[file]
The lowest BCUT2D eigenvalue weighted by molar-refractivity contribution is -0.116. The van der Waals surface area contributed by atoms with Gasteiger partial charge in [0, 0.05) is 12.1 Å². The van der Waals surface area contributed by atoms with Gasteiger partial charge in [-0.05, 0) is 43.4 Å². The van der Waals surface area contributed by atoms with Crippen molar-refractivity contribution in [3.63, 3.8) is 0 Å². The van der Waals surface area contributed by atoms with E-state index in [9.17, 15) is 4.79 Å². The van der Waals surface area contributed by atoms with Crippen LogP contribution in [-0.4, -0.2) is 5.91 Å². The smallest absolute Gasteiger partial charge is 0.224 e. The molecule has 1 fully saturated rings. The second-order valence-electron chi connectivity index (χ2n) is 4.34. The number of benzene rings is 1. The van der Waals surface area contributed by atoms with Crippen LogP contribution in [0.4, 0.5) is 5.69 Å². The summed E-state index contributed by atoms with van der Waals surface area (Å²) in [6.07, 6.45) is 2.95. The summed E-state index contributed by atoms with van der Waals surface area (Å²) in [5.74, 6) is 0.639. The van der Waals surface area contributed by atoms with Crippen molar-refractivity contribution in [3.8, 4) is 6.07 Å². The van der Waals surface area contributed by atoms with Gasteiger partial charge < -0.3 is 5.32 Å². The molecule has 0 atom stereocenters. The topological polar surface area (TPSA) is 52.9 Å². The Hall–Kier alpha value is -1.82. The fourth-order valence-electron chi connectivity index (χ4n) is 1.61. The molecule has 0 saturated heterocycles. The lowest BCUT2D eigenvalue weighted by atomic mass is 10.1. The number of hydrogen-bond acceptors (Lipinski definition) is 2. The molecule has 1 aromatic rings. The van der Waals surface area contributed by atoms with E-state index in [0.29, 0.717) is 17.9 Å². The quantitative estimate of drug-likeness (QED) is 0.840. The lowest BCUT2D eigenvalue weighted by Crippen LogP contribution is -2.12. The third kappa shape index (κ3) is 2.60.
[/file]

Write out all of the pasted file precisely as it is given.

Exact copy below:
The lowest BCUT2D eigenvalue weighted by molar-refractivity contribution is -0.116. The van der Waals surface area contributed by atoms with Gasteiger partial charge in [0, 0.05) is 12.1 Å². The van der Waals surface area contributed by atoms with Gasteiger partial charge in [-0.05, 0) is 43.4 Å². The van der Waals surface area contributed by atoms with Crippen molar-refractivity contribution in [3.63, 3.8) is 0 Å². The van der Waals surface area contributed by atoms with E-state index in [9.17, 15) is 4.79 Å². The van der Waals surface area contributed by atoms with Crippen LogP contribution in [-0.4, -0.2) is 5.91 Å². The smallest absolute Gasteiger partial charge is 0.224 e. The molecule has 1 fully saturated rings. The second-order valence-electron chi connectivity index (χ2n) is 4.34. The number of benzene rings is 1. The van der Waals surface area contributed by atoms with Crippen LogP contribution in [0.4, 0.5) is 5.69 Å². The summed E-state index contributed by atoms with van der Waals surface area (Å²) in [6.07, 6.45) is 2.95. The summed E-state index contributed by atoms with van der Waals surface area (Å²) in [5.74, 6) is 0.639. The van der Waals surface area contributed by atoms with Crippen molar-refractivity contribution in [3.8, 4) is 6.07 Å². The van der Waals surface area contributed by atoms with Gasteiger partial charge < -0.3 is 5.32 Å². The molecule has 0 atom stereocenters. The topological polar surface area (TPSA) is 52.9 Å². The Hall–Kier alpha value is -1.82. The fourth-order valence-electron chi connectivity index (χ4n) is 1.61. The molecule has 0 saturated heterocycles. The lowest BCUT2D eigenvalue weighted by atomic mass is 10.1. The number of hydrogen-bond acceptors (Lipinski definition) is 2. The molecule has 1 aromatic rings. The van der Waals surface area contributed by atoms with E-state index in [0.29, 0.717) is 17.9 Å². The quantitative estimate of drug-likeness (QED) is 0.840. The lowest BCUT2D eigenvalue weighted by Crippen LogP contribution is -2.12. The third kappa shape index (κ3) is 2.60.